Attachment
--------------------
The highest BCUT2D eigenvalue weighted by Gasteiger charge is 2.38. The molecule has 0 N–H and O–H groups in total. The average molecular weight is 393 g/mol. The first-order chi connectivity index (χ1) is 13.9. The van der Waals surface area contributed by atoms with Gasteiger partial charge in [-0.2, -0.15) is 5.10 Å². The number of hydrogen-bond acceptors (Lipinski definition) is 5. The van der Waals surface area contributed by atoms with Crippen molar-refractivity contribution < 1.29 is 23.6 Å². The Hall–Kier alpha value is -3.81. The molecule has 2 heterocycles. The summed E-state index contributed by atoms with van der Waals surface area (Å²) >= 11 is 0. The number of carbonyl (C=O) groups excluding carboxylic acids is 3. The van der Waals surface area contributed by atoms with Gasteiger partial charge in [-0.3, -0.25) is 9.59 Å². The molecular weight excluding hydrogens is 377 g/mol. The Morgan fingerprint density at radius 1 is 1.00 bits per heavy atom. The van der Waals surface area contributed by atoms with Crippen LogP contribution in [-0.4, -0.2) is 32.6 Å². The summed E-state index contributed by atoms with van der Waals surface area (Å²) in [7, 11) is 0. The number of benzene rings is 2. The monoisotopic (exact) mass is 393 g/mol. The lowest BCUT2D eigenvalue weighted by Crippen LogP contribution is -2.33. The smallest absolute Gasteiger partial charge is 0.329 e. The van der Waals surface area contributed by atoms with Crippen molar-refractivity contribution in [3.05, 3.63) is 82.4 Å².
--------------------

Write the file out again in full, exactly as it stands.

The highest BCUT2D eigenvalue weighted by Gasteiger charge is 2.38. The molecule has 0 N–H and O–H groups in total. The average molecular weight is 393 g/mol. The first-order chi connectivity index (χ1) is 13.9. The van der Waals surface area contributed by atoms with Gasteiger partial charge in [-0.2, -0.15) is 5.10 Å². The number of hydrogen-bond acceptors (Lipinski definition) is 5. The van der Waals surface area contributed by atoms with Crippen molar-refractivity contribution < 1.29 is 23.6 Å². The Hall–Kier alpha value is -3.81. The molecule has 2 heterocycles. The summed E-state index contributed by atoms with van der Waals surface area (Å²) >= 11 is 0. The number of carbonyl (C=O) groups excluding carboxylic acids is 3. The van der Waals surface area contributed by atoms with Gasteiger partial charge in [-0.3, -0.25) is 9.59 Å². The molecular weight excluding hydrogens is 377 g/mol. The Morgan fingerprint density at radius 1 is 1.00 bits per heavy atom. The van der Waals surface area contributed by atoms with Crippen LogP contribution in [-0.4, -0.2) is 32.6 Å². The summed E-state index contributed by atoms with van der Waals surface area (Å²) in [7, 11) is 0. The number of benzene rings is 2. The monoisotopic (exact) mass is 393 g/mol. The lowest BCUT2D eigenvalue weighted by Crippen LogP contribution is -2.33. The smallest absolute Gasteiger partial charge is 0.329 e. The van der Waals surface area contributed by atoms with Crippen molar-refractivity contribution in [3.05, 3.63) is 82.4 Å².